— File Photo
An Exhibit by Ahsan Jamal. — Photo by White Star

KARACHI: Last year artist Ussman Ghouri’s untimely death from a heart attack, when he was barely in his early 40s, shocked artists and art lovers in Pakistan. He was a respected painter, sculptor and printmaker who had just begun to fulfil his potential. He would work on many projects simultaneously with the result that a lot of his artworks remained unfinished when he passed away. An exhibition titled ‘Ussman aur Mein’ commenced at the Koel Art Gallery on Thursday. The show contains works of 67 artists who either worked alongside Ussman Ghouri or knew him or had befriended him. They have in their own distinct styles, according to the gallery’s introduction to the exhibition, ‘added collaborative interpretations’ to the artist’s ‘precious beginnings’. The aim of the show is to ‘document and reinvent Ussman’s legacy’.

Artist Ahsan Jamal plays with the age-old idea of a tree (gadrung and screen print on paper) but encircles it to indicate nature’s remarkable ability to retell stories. Alia Bilgrami, too, goes for similar symbols; tree and fish (watercolour and multiple screen prints and text on handmade paper) with the difference that she brings in the element of fertility or the lack of it into her artwork. The fish can be construed in many other ways as well, because it appears in quite a few exhibits on display. It signifies creativity, wisdom and goodwill.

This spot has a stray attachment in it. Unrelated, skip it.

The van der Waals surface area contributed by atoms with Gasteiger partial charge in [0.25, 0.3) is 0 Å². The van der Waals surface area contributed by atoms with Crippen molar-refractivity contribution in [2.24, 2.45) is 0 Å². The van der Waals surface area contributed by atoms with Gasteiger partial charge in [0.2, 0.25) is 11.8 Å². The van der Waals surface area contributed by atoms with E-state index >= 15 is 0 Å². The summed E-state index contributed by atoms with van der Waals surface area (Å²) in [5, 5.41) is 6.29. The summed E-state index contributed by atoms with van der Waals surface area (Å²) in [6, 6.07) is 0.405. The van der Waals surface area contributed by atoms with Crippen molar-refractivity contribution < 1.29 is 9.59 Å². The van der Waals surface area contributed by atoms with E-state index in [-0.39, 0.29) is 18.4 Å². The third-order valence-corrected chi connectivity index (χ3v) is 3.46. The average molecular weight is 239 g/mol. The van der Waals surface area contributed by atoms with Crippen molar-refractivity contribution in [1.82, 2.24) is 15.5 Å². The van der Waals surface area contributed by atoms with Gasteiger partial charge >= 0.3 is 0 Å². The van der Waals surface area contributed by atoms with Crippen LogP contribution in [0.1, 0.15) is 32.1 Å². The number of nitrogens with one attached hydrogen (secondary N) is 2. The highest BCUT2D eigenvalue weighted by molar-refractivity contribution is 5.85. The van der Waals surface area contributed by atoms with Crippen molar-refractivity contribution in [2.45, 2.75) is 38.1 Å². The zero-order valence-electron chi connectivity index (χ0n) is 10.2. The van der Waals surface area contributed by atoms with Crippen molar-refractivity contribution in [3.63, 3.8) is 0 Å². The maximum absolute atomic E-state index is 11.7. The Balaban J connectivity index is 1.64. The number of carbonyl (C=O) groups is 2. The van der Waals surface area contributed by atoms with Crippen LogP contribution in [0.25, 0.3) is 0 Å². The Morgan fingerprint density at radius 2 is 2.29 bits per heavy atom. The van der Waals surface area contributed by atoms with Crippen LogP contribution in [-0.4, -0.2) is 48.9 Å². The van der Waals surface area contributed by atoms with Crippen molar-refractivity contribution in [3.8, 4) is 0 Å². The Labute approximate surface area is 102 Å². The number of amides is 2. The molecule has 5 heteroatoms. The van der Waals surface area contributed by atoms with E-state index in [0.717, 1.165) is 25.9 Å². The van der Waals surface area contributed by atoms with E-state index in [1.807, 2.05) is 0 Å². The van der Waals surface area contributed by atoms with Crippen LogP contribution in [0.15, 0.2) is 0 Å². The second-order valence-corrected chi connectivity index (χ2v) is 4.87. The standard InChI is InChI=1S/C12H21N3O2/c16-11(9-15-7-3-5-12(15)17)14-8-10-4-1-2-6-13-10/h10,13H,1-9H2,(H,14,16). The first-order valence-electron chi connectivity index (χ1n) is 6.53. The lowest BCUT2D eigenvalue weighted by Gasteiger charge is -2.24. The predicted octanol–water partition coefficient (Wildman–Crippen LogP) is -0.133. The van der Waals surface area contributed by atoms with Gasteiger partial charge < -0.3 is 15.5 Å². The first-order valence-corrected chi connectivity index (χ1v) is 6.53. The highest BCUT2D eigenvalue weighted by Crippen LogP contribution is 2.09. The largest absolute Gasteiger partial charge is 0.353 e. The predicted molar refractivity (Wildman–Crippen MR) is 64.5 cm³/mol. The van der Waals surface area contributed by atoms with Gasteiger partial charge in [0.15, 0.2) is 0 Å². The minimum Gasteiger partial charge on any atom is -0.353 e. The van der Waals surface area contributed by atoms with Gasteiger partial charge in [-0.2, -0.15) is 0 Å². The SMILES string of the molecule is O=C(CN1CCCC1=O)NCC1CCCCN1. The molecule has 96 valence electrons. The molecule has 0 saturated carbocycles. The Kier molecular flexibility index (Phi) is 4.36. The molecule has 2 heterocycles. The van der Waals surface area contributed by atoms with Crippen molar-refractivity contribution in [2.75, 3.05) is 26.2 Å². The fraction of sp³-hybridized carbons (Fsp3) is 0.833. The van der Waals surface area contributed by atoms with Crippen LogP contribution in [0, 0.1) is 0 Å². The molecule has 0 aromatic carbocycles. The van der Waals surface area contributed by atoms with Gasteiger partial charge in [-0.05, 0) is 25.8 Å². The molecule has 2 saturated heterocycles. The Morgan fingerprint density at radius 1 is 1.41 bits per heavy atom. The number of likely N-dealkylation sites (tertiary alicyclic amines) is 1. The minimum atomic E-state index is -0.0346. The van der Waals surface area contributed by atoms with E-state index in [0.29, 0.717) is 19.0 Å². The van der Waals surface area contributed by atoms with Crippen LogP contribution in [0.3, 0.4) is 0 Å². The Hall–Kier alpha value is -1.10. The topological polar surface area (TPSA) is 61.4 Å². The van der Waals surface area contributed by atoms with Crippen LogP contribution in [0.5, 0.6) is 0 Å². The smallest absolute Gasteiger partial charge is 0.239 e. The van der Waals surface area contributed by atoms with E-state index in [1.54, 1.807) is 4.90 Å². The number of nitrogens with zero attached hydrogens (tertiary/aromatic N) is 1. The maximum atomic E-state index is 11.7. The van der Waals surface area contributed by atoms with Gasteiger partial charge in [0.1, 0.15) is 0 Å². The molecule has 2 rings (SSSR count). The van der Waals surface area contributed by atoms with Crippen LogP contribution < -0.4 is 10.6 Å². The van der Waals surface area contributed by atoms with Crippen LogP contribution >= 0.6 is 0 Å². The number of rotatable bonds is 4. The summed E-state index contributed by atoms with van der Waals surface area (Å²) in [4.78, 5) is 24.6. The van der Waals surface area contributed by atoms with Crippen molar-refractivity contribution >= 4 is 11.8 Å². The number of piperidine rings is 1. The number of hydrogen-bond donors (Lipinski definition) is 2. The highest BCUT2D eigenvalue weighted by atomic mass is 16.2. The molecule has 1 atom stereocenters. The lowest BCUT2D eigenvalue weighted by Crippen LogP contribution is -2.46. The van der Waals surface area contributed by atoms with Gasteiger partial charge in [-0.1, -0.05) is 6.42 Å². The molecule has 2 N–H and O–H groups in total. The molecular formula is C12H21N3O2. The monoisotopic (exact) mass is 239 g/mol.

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Fish 1 by Abdul Jabbar Gul. — Photo by White Star

Amra Khan reddens the backdrop of the tree (oil paint and screen print on canvas and board) imparting variety to the subject, whereas Abdul Malik uses floating imageries with clouds and water (acrylic on canvas pasted on hardboard) touching on the bearable lightness of being.

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Eternal Verses by Noorjehan Bilgrami. — Photo by White Star

Noorjehan Bilgrami pays her homage to the artist by putting (perhaps they were already there) the perennial questions ‘kyon, kahan’ (why, where) in an artwork titled Eternal Verses and paints a picture that creates a haunting scene. A few interpretations spring to mind: departure, the unseen world, the dark side of the creative realm.

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Abdul Malik Channa's piece. — Photo by White Star

Riffat Alvi dilutes the gravity of the subject by not using loud colours giving a floral feel to her work while Salman Hassan adds a lot of elements to his homage to Ussman Ghouri, including letters from the Persian language and some dotted lines.

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Alia Bilgrami's artwork. — Photo by White Star

All of this goes to show that Ussman Ghouri’s colleagues and friends remember him for his creativity, depth of knowledge and kind-heartedness that in this day and age is a rare combination. And yes, for his traditional values too, as painted by Mohan Daas.

The exhibition will continue till Dec 22.

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